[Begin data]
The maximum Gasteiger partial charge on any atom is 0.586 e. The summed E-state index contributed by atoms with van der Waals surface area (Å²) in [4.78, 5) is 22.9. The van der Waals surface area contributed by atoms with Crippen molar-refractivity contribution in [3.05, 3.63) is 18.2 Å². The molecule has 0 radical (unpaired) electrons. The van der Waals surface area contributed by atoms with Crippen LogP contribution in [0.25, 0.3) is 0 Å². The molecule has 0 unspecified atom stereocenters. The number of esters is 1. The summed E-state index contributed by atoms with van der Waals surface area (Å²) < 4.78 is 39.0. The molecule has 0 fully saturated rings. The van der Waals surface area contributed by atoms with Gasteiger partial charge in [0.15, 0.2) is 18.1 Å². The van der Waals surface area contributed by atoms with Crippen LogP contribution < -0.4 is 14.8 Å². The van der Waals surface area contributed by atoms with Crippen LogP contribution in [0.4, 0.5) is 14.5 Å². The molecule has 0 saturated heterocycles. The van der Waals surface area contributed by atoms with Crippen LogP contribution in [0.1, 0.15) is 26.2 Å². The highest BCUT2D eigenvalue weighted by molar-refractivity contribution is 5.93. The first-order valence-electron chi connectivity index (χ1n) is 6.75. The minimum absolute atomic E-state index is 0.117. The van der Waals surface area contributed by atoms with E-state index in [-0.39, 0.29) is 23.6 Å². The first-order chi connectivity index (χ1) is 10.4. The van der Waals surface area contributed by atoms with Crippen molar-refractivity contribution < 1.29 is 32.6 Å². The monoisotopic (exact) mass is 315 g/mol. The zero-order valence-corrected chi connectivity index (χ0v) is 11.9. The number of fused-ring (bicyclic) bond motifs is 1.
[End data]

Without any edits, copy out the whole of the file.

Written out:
The maximum Gasteiger partial charge on any atom is 0.586 e. The summed E-state index contributed by atoms with van der Waals surface area (Å²) in [4.78, 5) is 22.9. The van der Waals surface area contributed by atoms with Crippen molar-refractivity contribution in [3.05, 3.63) is 18.2 Å². The molecule has 0 radical (unpaired) electrons. The van der Waals surface area contributed by atoms with Crippen LogP contribution in [0.25, 0.3) is 0 Å². The molecule has 0 unspecified atom stereocenters. The number of esters is 1. The summed E-state index contributed by atoms with van der Waals surface area (Å²) < 4.78 is 39.0. The molecule has 0 fully saturated rings. The van der Waals surface area contributed by atoms with Gasteiger partial charge in [0.15, 0.2) is 18.1 Å². The van der Waals surface area contributed by atoms with Crippen LogP contribution < -0.4 is 14.8 Å². The van der Waals surface area contributed by atoms with Crippen LogP contribution in [0.4, 0.5) is 14.5 Å². The molecule has 0 saturated heterocycles. The van der Waals surface area contributed by atoms with Crippen LogP contribution in [0.1, 0.15) is 26.2 Å². The highest BCUT2D eigenvalue weighted by molar-refractivity contribution is 5.93. The first-order valence-electron chi connectivity index (χ1n) is 6.75. The minimum absolute atomic E-state index is 0.117. The van der Waals surface area contributed by atoms with E-state index in [-0.39, 0.29) is 23.6 Å². The first-order chi connectivity index (χ1) is 10.4. The van der Waals surface area contributed by atoms with Crippen molar-refractivity contribution < 1.29 is 32.6 Å². The monoisotopic (exact) mass is 315 g/mol. The zero-order valence-corrected chi connectivity index (χ0v) is 11.9. The number of fused-ring (bicyclic) bond motifs is 1.